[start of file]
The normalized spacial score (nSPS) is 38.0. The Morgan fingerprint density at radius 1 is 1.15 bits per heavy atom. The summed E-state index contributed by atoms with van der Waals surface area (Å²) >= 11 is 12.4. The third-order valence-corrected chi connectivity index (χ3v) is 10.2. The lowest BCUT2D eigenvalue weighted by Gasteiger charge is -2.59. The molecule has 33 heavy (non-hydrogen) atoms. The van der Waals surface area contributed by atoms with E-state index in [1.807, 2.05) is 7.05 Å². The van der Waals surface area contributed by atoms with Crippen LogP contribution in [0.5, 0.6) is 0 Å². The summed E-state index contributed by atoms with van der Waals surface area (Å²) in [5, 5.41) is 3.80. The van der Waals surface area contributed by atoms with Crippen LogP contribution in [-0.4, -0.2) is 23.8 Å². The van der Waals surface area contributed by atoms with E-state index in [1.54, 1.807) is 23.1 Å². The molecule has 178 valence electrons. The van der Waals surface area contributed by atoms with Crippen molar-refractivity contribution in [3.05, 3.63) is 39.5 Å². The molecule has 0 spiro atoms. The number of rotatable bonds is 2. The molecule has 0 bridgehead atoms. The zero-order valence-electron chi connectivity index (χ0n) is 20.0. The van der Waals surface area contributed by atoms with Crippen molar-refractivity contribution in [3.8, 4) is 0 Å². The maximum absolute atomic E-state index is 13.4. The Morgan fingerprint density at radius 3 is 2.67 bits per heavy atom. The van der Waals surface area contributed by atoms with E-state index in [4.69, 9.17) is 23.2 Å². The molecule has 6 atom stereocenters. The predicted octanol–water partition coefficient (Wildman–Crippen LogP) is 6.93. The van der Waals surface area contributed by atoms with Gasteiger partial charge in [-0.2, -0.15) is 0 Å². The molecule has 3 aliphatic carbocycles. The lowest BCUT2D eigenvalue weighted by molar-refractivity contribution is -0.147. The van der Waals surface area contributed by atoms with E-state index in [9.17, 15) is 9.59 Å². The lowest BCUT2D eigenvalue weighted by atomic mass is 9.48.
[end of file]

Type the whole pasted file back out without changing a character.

The normalized spacial score (nSPS) is 38.0. The Morgan fingerprint density at radius 1 is 1.15 bits per heavy atom. The summed E-state index contributed by atoms with van der Waals surface area (Å²) >= 11 is 12.4. The third-order valence-corrected chi connectivity index (χ3v) is 10.2. The lowest BCUT2D eigenvalue weighted by Gasteiger charge is -2.59. The molecule has 33 heavy (non-hydrogen) atoms. The van der Waals surface area contributed by atoms with E-state index in [1.807, 2.05) is 7.05 Å². The van der Waals surface area contributed by atoms with Crippen LogP contribution in [0.5, 0.6) is 0 Å². The summed E-state index contributed by atoms with van der Waals surface area (Å²) in [5, 5.41) is 3.80. The van der Waals surface area contributed by atoms with Crippen LogP contribution in [-0.4, -0.2) is 23.8 Å². The van der Waals surface area contributed by atoms with E-state index in [1.54, 1.807) is 23.1 Å². The molecule has 178 valence electrons. The van der Waals surface area contributed by atoms with Crippen molar-refractivity contribution in [3.05, 3.63) is 39.5 Å². The molecule has 0 spiro atoms. The number of rotatable bonds is 2. The molecule has 0 bridgehead atoms. The zero-order valence-electron chi connectivity index (χ0n) is 20.0. The van der Waals surface area contributed by atoms with Crippen molar-refractivity contribution in [3.8, 4) is 0 Å². The maximum absolute atomic E-state index is 13.4. The Morgan fingerprint density at radius 3 is 2.67 bits per heavy atom. The van der Waals surface area contributed by atoms with E-state index in [4.69, 9.17) is 23.2 Å². The molecule has 6 atom stereocenters. The predicted octanol–water partition coefficient (Wildman–Crippen LogP) is 6.93. The van der Waals surface area contributed by atoms with Gasteiger partial charge in [-0.2, -0.15) is 0 Å². The molecule has 3 aliphatic carbocycles. The lowest BCUT2D eigenvalue weighted by molar-refractivity contribution is -0.147. The van der Waals surface area contributed by atoms with E-state index in [9.17, 15) is 9.59 Å². The lowest BCUT2D eigenvalue weighted by atomic mass is 9.48.